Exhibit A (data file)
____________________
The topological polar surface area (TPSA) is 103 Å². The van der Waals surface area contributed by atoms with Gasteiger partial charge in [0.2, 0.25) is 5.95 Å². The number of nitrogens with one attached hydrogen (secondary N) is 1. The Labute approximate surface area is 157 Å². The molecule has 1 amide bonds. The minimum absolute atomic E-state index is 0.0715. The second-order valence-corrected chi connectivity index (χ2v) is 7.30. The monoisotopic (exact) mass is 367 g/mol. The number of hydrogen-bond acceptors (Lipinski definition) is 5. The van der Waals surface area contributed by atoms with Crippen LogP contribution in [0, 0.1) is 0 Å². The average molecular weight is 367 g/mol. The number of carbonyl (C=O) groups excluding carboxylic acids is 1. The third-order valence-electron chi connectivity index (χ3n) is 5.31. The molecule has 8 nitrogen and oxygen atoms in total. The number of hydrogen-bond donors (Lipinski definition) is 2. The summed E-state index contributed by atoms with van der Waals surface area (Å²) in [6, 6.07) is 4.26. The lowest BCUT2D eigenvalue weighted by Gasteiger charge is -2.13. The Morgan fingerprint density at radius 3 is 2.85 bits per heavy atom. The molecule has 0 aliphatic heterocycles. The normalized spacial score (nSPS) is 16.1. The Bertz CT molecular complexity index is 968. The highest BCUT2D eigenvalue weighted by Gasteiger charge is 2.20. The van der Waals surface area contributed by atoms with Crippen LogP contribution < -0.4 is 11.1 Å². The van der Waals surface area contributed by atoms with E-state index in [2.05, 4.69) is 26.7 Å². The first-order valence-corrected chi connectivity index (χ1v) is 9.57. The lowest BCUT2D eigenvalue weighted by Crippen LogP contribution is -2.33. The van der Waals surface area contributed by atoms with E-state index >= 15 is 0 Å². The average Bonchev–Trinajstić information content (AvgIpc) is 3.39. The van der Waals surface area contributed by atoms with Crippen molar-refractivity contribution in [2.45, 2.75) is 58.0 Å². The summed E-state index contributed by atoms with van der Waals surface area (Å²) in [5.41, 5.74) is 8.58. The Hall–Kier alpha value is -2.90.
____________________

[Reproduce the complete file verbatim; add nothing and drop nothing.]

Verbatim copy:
The topological polar surface area (TPSA) is 103 Å². The van der Waals surface area contributed by atoms with Gasteiger partial charge in [0.2, 0.25) is 5.95 Å². The number of nitrogens with one attached hydrogen (secondary N) is 1. The Labute approximate surface area is 157 Å². The molecule has 1 amide bonds. The minimum absolute atomic E-state index is 0.0715. The second-order valence-corrected chi connectivity index (χ2v) is 7.30. The monoisotopic (exact) mass is 367 g/mol. The number of hydrogen-bond acceptors (Lipinski definition) is 5. The van der Waals surface area contributed by atoms with Crippen LogP contribution in [0, 0.1) is 0 Å². The average molecular weight is 367 g/mol. The number of carbonyl (C=O) groups excluding carboxylic acids is 1. The third-order valence-electron chi connectivity index (χ3n) is 5.31. The molecule has 8 nitrogen and oxygen atoms in total. The number of hydrogen-bond donors (Lipinski definition) is 2. The summed E-state index contributed by atoms with van der Waals surface area (Å²) in [6, 6.07) is 4.26. The lowest BCUT2D eigenvalue weighted by Gasteiger charge is -2.13. The Morgan fingerprint density at radius 3 is 2.85 bits per heavy atom. The molecule has 0 aliphatic heterocycles. The normalized spacial score (nSPS) is 16.1. The Bertz CT molecular complexity index is 968. The highest BCUT2D eigenvalue weighted by Gasteiger charge is 2.20. The van der Waals surface area contributed by atoms with Crippen LogP contribution < -0.4 is 11.1 Å². The van der Waals surface area contributed by atoms with E-state index in [2.05, 4.69) is 26.7 Å². The first-order valence-corrected chi connectivity index (χ1v) is 9.57. The lowest BCUT2D eigenvalue weighted by Crippen LogP contribution is -2.33. The van der Waals surface area contributed by atoms with E-state index >= 15 is 0 Å². The average Bonchev–Trinajstić information content (AvgIpc) is 3.39. The van der Waals surface area contributed by atoms with Crippen molar-refractivity contribution in [2.45, 2.75) is 58.0 Å². The summed E-state index contributed by atoms with van der Waals surface area (Å²) in [5.41, 5.74) is 8.58. The Hall–Kier alpha value is -2.90.